The notion of sleeping at work isn’t very well received by the industry. Companies equate napping with laziness, and lazy or not, you might get chastised or even fired if you’re caught trying to catch a few winks.
But the fact is that today nearly everyone is sleep-deprived, and sleepy workers are irritable, likely to make mistakes and cause accidents, and more susceptible to heart attacks and gastrointestinal disorders.
That costs money and disrupts lives.
For hundreds of years in Latin America and in Europe, everyone quit work for a couple of hours in the mid-afternoon and went home for a refreshing nap. However, siestas are becoming a thing of the past. As countries become more industrialized and transportation to and from work more congested, the siesta has all but disappeared. Too bad. Time for change!
A coffee or cola break, perceived as a legitimate part of the workday, does provide momentary feelings of alertness. But consumption of caffeine will be followed by feelings of lethargy and reduced REM sleep that night. A debt in your sleep bank account, the cause of midday sleepiness, is not reduced by these artificial stimulants.
Why not attack the problem directly and get some needed sleep? We must strive to recognize brief naps as legitimate, and much more valuable than coffee breaks.
The corporate culture will gradually change as information on the tremendous cost of sleep deprivation, and on the biphasic pattern of natural sleep, become more widespread. Accepting the concept of napping will reduce errors and accidents, raise job satisfaction, reduce illness and ultimately improve the bottom line. What your companies lose in time they can make up in increased productivity. It’s a win-win situation that should make sense to everyone.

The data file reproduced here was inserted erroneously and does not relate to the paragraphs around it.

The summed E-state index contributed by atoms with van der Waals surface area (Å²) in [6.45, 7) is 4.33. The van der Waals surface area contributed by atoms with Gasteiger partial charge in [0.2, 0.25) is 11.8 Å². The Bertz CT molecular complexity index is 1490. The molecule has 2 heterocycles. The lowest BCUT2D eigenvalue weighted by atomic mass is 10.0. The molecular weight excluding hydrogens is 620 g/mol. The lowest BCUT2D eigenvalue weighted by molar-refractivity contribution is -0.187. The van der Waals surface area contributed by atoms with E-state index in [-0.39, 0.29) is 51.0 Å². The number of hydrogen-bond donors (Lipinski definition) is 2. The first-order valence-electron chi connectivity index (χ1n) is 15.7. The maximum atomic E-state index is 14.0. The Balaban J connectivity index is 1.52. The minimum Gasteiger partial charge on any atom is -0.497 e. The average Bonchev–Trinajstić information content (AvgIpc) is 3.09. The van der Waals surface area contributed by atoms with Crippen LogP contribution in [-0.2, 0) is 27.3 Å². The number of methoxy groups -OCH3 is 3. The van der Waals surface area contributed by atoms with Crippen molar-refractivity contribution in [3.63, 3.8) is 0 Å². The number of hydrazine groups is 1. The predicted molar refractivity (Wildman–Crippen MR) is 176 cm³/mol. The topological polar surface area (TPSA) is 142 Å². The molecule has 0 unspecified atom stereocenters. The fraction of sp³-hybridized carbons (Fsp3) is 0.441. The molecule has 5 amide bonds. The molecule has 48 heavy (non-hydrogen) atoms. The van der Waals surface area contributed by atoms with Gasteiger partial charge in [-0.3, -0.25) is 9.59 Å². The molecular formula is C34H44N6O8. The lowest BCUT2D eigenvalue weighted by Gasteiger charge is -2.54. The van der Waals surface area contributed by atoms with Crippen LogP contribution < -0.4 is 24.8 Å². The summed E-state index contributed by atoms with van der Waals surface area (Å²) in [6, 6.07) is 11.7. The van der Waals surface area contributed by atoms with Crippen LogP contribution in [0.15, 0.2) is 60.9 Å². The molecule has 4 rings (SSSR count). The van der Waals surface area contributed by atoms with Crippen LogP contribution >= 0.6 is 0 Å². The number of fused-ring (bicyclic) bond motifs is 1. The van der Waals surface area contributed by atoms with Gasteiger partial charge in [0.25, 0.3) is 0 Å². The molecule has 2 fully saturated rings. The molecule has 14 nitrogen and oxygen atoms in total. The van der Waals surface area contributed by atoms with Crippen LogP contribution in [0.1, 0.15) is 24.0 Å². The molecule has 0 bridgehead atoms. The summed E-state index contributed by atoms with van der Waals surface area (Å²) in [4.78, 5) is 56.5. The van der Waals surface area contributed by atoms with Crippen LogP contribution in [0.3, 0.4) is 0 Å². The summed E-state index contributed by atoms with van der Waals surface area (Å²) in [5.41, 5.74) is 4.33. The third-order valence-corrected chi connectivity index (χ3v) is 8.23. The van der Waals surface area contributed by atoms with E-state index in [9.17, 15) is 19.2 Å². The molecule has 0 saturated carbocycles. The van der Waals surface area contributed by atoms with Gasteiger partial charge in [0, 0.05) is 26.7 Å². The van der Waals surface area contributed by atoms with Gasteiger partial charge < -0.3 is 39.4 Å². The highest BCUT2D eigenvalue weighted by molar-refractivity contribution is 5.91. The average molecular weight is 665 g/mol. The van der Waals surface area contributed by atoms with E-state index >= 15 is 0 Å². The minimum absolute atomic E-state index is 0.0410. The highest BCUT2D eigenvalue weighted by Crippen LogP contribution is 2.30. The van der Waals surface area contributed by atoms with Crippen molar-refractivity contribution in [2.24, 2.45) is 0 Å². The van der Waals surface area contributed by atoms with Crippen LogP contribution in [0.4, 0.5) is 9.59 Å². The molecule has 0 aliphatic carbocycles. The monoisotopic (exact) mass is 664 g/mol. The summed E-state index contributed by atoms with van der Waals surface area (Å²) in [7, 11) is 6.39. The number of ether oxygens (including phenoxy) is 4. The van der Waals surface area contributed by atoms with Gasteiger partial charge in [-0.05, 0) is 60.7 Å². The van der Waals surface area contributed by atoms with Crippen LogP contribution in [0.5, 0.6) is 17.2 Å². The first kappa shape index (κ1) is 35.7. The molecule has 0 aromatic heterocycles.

Since corporations have accepted the concept of “power breakfasts,” I coined the term “power nap” to encourage institutionalization of naps at work. A recent survey indicated that many executives take brief naps in the office to recharge their batteries. Why not allow all workers to have the same privilege?
In many corporate offices comfortable couches and sleep-friendly office furniture for midday snoozes are replacing hard-backed chairs. Cots are becoming available in lounges off the factor floor. And it’s working wonders. Employees are more alert, more productive and less accident-prone.
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